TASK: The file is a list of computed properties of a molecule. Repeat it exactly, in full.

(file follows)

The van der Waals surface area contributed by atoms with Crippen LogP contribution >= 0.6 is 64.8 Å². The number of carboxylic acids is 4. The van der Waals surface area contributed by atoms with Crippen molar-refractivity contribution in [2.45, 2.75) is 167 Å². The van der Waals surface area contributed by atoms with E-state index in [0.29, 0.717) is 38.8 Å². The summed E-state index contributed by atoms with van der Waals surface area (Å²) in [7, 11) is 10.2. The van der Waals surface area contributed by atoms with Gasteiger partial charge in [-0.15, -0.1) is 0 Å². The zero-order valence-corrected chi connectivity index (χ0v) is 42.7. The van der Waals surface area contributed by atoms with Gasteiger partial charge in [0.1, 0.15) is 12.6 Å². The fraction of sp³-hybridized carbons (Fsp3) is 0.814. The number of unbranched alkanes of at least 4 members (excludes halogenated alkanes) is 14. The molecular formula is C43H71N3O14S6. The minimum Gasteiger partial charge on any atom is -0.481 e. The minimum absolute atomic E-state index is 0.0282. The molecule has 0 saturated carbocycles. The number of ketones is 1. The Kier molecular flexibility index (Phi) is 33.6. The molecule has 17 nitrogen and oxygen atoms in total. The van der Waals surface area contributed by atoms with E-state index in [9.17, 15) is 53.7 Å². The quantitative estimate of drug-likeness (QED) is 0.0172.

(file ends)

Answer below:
The van der Waals surface area contributed by atoms with Crippen LogP contribution >= 0.6 is 64.8 Å². The number of carboxylic acids is 4. The van der Waals surface area contributed by atoms with Crippen molar-refractivity contribution in [2.45, 2.75) is 167 Å². The van der Waals surface area contributed by atoms with E-state index in [0.29, 0.717) is 38.8 Å². The summed E-state index contributed by atoms with van der Waals surface area (Å²) in [7, 11) is 10.2. The van der Waals surface area contributed by atoms with Gasteiger partial charge in [-0.15, -0.1) is 0 Å². The zero-order valence-corrected chi connectivity index (χ0v) is 42.7. The van der Waals surface area contributed by atoms with Gasteiger partial charge in [0.1, 0.15) is 12.6 Å². The fraction of sp³-hybridized carbons (Fsp3) is 0.814. The number of unbranched alkanes of at least 4 members (excludes halogenated alkanes) is 14. The molecular formula is C43H71N3O14S6. The minimum Gasteiger partial charge on any atom is -0.481 e. The minimum absolute atomic E-state index is 0.0282. The molecule has 0 saturated carbocycles. The number of ketones is 1. The Kier molecular flexibility index (Phi) is 33.6. The molecule has 17 nitrogen and oxygen atoms in total. The van der Waals surface area contributed by atoms with E-state index in [9.17, 15) is 53.7 Å². The quantitative estimate of drug-likeness (QED) is 0.0172.